Medically Reviewed by Hansa D. Bhargava, MD on August 25, 2020

What Is the Relaxation Response?

1 / 13

It's one name for what happens when your parasympathetic nervous system is in charge of your body functions. This part of your nervous system regulates the work of your organs and glands while you're at rest. Your relaxation response kicks in when you feel safe. It can actually block effects from your body's response to stress. These changes are good for your mental and physical health.

Your Heart Rate Slows

2 / 13

Stress triggers activity in your sympathetic nervous system, which is in charge of your body functions in dangerous situations. This "fight or flight" response sends out hormones called catecholamines to speed up your heart. But relaxation lets your body know it’s OK to save energy. Your parasympathetic system takes over and  releases a hormone called acetylcholine. That slows your heart rate down.

Your Blood Pressure Goes Down

3 / 13

Stress hormones can speed up your heart rate and tighten your blood vessels. That  temporarily raises your blood pressure. The opposite happens when you relax. If you have high blood pressure, relaxation methods like meditation may help you manage stress and lower your chances of heart disease. (But don’t stop taking your medicine unless your doctor says it’s OK.)

Your Digestion Gets Better

4 / 13

When stress causes the "fight or flight" reaction, your digestion gets put on hold as blood moves toward your larger muscles. Relaxation reverses this process. It also lowers inflammation that can hurt your gut. Stress plays a role in many digestive problems, like irritable bowel syndrome (IBS). Calming techniques like deep breathing or meditation might help with your symptoms

Your Breathing Slows Down

5 / 13

"Take a deep breath," you might tell someone who's in a panic. There's a good reason for that. When you're stressed, breathing speeds up. Breathing too fast may lead to low levels of carbon dioxide in your blood, which could make you dizzy and weak. But relaxation slows your breathing rate. You can also help yourself relax with slow, controlled breathing, around 6 breaths a minute.

Your Muscles Relax

6 / 13

Your body stiffens when you feel threatened, whether from a bear in the woods or a deadline at work. Usually, muscle tension eases when you calm down. But long-lasting stress can lead to tense muscles nearly all the time. If you have a hard time relaxing, ask your doctor about biofeedback. It uses sensors to give you feedback about your body’s functions. That helps you learn how to release muscle tension.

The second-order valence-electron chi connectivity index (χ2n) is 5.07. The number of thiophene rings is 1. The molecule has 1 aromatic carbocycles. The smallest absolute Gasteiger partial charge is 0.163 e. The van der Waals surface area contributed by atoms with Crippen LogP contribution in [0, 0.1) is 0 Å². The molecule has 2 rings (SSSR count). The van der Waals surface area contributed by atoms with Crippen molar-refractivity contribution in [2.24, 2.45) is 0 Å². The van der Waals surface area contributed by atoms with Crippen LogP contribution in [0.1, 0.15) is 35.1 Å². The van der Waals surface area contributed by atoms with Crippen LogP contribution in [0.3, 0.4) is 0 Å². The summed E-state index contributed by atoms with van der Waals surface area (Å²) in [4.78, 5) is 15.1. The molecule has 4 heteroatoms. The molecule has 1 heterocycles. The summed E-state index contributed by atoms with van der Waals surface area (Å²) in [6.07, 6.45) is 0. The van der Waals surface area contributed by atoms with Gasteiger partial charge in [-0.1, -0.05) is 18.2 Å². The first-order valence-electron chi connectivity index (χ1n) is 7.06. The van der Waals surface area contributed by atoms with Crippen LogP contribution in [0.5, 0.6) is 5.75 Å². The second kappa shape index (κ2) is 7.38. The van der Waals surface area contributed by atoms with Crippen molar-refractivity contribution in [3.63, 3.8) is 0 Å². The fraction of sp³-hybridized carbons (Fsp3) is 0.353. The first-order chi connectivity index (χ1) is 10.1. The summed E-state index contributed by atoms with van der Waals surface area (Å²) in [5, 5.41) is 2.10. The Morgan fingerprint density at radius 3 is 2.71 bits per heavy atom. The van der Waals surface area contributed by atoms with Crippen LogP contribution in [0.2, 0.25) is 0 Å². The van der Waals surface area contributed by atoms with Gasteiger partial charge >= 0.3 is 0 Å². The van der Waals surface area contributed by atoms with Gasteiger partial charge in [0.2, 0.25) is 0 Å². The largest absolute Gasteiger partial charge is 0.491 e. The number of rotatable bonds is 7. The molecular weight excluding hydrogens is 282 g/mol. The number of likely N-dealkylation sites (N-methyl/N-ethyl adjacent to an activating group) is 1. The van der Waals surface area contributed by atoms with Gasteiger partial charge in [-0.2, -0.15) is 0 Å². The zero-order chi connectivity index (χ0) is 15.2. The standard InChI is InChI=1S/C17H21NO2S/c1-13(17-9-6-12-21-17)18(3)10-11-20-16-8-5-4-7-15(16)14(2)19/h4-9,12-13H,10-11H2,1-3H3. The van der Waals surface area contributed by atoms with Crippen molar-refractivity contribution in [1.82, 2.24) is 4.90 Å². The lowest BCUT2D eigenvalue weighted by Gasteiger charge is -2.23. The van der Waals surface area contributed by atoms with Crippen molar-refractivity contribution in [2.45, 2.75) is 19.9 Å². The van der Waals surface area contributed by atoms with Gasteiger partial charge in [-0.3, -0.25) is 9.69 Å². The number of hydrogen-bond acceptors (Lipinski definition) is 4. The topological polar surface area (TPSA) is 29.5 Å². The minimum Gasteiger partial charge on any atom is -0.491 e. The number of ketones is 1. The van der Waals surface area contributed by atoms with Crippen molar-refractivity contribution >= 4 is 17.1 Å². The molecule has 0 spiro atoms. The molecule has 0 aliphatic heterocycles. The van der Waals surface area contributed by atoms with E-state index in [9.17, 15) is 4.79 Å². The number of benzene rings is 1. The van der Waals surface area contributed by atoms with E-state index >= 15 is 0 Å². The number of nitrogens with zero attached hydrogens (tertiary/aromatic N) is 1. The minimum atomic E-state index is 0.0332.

You Hurt Less

7 / 13

Relaxation doesn’t get rid of your aches, but it can turn down the volume a little. Relaxed muscles hurt less. And relaxation prompts your brain to release endorphins, chemicals that act as natural painkillers. Studies show relaxation techniques like meditation can lessen pain from conditions like fibromyalgia, migraine, chronic pelvic pain, and irritable bowel syndrome (IBS).

You Have Better Blood Sugar Control

8 / 13

Stress hormones can make your blood sugar rise. And if you have diabetes, the effort it takes to manage your condition may amp up your stress. Relaxation can help you get a handle on your blood sugar (though it can't take the place of medicine). To get there, exercise regularly and get enough sleep. Try relaxation practices like meditation or yoga to help you mellow out further.  

Your Immune System Works Better

9 / 13

Long-lasting stress makes it harder for your body to fight off infections. But deep relaxation can help your immune system recover. You can get there with the help of techniques like progressive muscle relaxation. That's where you tense, then relax, each muscle group one by one. It’s even more important to manage your worries as you age. Your immune function naturally declines over time.

You Sleep Better

10 / 13

Sometimes, you might be unable to doze off even when you’re worn out. This "tired but wired" state is a sign you're still in "fight or flight" mode. Relaxation techniques like deep breathing can help switch on your relaxation response. They’re sometimes used as a treatment for insomnia.  

How Can You Relax?

11 / 13